Study under way to cater to emerging jobs in aviation sector

Air traffic controllers working inside the Changi Airport control tower.
Air traffic controllers working inside the Changi Airport control tower. PHOTO: ST FILE

A detailed study is being carried out on upcoming jobs in the growing aviation sector and the skills needed to perform them.

Singapore is preparing for air traffic to grow about 50 per cent to an estimated 80 million passengers a year, by 2025.

By then, air cargo volumes are also expected to increase by 1.3 times from 2015 to two million tonnes a year, according to SkillsFuture Singapore, a statutory board under the Ministry of Education.

The agency is working with the Civil Aviation Authority of Singapore - as part of a national initiative that will eventually cover 30 sectors - to update workers on career pathways, existing and emerging skills required, and training programmes for skills upgrading.

In a recent tender to appoint consultants for the study, expected to be completed in July, SkillsFuture Singapore stressed that there is a need to continue to strengthen and develop a skilled talent pool to address the demands of a growing aviation industry.

This is critical as Singapore aims to establish itself as a hub for global players seeking to tap opportunities offered by a rising Asian market, and for Asian enterprises looking to expand, the agency said.

Apart from skilled high-end jobs in the aerospace sector, Singapore will also need more air traffic controllers and flying crew.

From about 400 now, the Civil Aviation Authority of Singapore intends to grow the pool of air traffic controllers to about 600 by the end of the decade.

With Changi Airport Terminal 4 opening later this year and plans for T5 shaping up, there will be plenty of job opportunities in the sector, said Mr Ramanathan Mohandas, head of the diploma programme in aviation management at Republic Polytechnic.

"Based on the long-term outlook of the aviation and aerospace sector in Singapore, we expect to see more engineers, pilots and air traffic controllers being hired," he said.

Singapore needs first-rate air connectivity, said SkillsFuture Singapore.

"Superior connectivity has in turn enhanced Singapore's attractiveness as a global city in attracting high value-add investments and talent, creating a virtuous circle between air connectivity and economic growth," it added.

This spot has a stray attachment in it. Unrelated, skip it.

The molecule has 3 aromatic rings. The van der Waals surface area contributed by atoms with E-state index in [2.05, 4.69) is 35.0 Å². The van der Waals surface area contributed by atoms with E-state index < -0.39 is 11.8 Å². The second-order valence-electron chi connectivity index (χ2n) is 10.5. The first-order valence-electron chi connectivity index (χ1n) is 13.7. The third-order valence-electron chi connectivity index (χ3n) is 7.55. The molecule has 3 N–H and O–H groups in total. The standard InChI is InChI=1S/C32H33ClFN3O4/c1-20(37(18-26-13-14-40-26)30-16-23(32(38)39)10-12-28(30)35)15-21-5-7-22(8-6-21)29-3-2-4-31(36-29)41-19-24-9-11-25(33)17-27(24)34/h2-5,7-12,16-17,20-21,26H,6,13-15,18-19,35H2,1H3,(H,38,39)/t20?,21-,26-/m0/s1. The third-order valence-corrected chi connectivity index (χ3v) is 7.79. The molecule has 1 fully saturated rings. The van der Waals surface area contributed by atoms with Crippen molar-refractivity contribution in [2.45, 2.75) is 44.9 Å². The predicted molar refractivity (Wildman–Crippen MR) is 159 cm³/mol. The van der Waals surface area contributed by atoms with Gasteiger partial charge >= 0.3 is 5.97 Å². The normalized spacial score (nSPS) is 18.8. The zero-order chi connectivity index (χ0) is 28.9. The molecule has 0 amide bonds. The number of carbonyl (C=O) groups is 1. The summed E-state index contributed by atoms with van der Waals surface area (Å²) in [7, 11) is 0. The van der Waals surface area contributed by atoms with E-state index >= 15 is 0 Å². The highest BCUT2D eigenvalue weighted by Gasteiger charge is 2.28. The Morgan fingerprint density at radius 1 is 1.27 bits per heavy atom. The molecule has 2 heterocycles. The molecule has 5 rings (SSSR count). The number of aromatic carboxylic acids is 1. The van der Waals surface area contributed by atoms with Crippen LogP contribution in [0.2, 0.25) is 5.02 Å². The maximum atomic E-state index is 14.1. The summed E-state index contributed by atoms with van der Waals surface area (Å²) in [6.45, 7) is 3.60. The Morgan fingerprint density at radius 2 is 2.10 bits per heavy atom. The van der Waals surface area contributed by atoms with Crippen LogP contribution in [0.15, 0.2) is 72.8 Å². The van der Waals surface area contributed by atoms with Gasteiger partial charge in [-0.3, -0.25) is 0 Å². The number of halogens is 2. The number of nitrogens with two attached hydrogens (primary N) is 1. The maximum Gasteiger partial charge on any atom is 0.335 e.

The study will cover all aspects of the air transport industry, from airport management and security to ground handling and engineering.

The sector contributes directly to 1.5 per cent of the country's gross domestic product and employs more than 30,000 people, seven in 10 of whom are Singaporeans or permanent residents.

To prepare for the future, government agencies are working closely with polytechnics and other institutes.

At Republic Polytechnic, which offers diplomas in aviation management, aerospace avionics and aerospace engineering, students are exposed to real work environments through internships that last between 20 and 25 weeks.

Mr Abbas Ismail, course manager for the diploma in aviation management and services at Temasek Polytechnic's School of Engineering, said the skills framework being mapped out will "help us to identify clear job titles, roles and demand so that the students and graduates will make better informed choices within the air transport sector".

To date, SkillsFuture Singapore has launched three frameworks for the hotel and accommodation services, early childhood care and education, and precision engineering sectors.

A version of this article appeared in the print edition of The Straits Times on January 30, 2017, with the headline 'Study under way to cater to emerging jobs in aviation sector'. Print Edition | Subscribe